Her team raised $106,471, exceeding their original goal (and blowing their 2011 net of $40,000 out of the water) and Patterson won the individual fundraising prize by personally raising more than $50,000 in donations via the generosity of loyal listeners.
"Romaine raised the most money individually, but that’s easy to do when you have a national radio show. We’re just a simple bar team and we out-raised her team hands down," said Team Eagle Co-Captain Rick Weber.
He and his partner, Peter Schwartz, brought together 12 riders and four crewmembers -- their smallest team ever -- and raised more than $113,000. Although they are still nursing their sore muscles, they plan to have a celebration at the Eagle in the next few weeks, with Weber noting, "The owners of The Eagle were incredibly supportive."
Testone said that for her, seeing Weber and Schwartz ride every year was what kept her going, noting, "I always think of them as two of the strongest people I know. Peter was struggling at one point in the ride, and Rick came up to comfort him. I had to stop and tell them, ’You are the ride for me. To see such great people and to be able to honor you, your family and your relationship is why I ride.’"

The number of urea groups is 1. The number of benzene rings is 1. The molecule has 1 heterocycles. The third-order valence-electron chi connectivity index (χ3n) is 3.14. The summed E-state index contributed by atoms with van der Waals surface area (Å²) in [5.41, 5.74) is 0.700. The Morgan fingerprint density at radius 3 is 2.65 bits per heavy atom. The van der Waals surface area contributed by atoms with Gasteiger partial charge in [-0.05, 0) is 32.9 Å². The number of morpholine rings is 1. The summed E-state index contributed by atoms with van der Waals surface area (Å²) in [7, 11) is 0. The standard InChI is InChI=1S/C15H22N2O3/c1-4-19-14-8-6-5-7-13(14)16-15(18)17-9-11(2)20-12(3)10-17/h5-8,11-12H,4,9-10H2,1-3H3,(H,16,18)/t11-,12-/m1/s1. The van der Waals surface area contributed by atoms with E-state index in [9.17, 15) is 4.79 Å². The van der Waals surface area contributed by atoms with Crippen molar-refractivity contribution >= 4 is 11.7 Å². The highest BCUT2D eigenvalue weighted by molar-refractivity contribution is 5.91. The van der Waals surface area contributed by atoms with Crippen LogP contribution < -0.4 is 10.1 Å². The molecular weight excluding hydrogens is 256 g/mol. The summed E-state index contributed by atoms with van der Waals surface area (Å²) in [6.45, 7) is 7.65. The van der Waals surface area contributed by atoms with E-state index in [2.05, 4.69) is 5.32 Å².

Weber and Schwartz told EDGE that they were motivated to join the ride because it was an amazing team-building experience that raised both funds and awareness around HIV.
On the second day of the ride, participants usually wear red dresses or outrageous costumes. This year, they found themselves at a rest stop in front of a bank, where Weber said individuals asked about the ride.
"People wanted to see what was going on, and when we told them, they went over to the ATM and withdrew some money, and handed it to us as a donation," said Weber. "It was really kind of cool, and great to see this kind of support, especially outside of Manhattan."
The proceeds of the race go toward the Center’s HIV programs and services, primarily HIV prevention. With New York City remaining the epicenter of HIV/AIDS in the U.S., the Center hopes that targeted focusing of at-risk youth will help bring down the numbers of New Yorkers (currently 107,000) living with HIV/AIDS.
"We use the funds specifically around prevention for LGBT young people," Testone told EDGE in a June interview. "We do a lot of outreach, education, prevention and peer education among young people, transgenders and people of color. We also have cultural programs that support and fuel this program, like the March event devoted to Keith Haring’s life and artwork."
Patterson said these high rates of infection made her team’s participation more important now than ever.
"While the high rate of HIV infections remains the same, the grants and government funding for HIV awareness and services has dramatically decreased," said Patterson. "When I asked Glennda how much funding was cut just this year for AIDS services, she said roughly $100,000. That why it’s so important for us to come together and push for HIV awareness."